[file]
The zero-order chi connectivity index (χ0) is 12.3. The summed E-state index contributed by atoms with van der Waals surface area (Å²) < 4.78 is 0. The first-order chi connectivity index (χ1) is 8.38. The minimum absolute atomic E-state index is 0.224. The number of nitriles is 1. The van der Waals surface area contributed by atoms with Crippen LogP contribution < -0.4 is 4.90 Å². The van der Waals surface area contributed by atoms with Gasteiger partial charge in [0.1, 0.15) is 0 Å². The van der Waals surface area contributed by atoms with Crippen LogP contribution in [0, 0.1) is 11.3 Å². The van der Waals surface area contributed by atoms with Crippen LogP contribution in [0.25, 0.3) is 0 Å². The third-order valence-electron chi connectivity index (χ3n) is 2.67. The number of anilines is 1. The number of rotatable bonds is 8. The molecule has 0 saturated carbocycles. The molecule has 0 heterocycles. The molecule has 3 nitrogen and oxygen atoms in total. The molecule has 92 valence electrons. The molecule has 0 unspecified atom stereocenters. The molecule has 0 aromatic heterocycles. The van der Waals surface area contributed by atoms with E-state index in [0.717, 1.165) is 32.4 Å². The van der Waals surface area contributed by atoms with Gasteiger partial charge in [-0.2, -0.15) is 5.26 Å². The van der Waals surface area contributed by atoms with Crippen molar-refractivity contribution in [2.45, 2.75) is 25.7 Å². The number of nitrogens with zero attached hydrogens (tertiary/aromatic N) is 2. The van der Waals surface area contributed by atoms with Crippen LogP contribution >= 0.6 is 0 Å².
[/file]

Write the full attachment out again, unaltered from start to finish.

The zero-order chi connectivity index (χ0) is 12.3. The summed E-state index contributed by atoms with van der Waals surface area (Å²) < 4.78 is 0. The first-order chi connectivity index (χ1) is 8.38. The minimum absolute atomic E-state index is 0.224. The number of nitriles is 1. The van der Waals surface area contributed by atoms with Crippen LogP contribution < -0.4 is 4.90 Å². The van der Waals surface area contributed by atoms with Gasteiger partial charge in [0.1, 0.15) is 0 Å². The van der Waals surface area contributed by atoms with Crippen LogP contribution in [0, 0.1) is 11.3 Å². The van der Waals surface area contributed by atoms with Crippen LogP contribution in [0.25, 0.3) is 0 Å². The third-order valence-electron chi connectivity index (χ3n) is 2.67. The number of anilines is 1. The number of rotatable bonds is 8. The molecule has 0 saturated carbocycles. The molecule has 0 heterocycles. The molecule has 3 nitrogen and oxygen atoms in total. The molecule has 92 valence electrons. The molecule has 0 unspecified atom stereocenters. The molecule has 0 aromatic heterocycles. The van der Waals surface area contributed by atoms with E-state index in [0.717, 1.165) is 32.4 Å². The van der Waals surface area contributed by atoms with Gasteiger partial charge in [-0.2, -0.15) is 5.26 Å². The van der Waals surface area contributed by atoms with Crippen molar-refractivity contribution in [2.45, 2.75) is 25.7 Å². The number of nitrogens with zero attached hydrogens (tertiary/aromatic N) is 2. The van der Waals surface area contributed by atoms with Crippen LogP contribution >= 0.6 is 0 Å².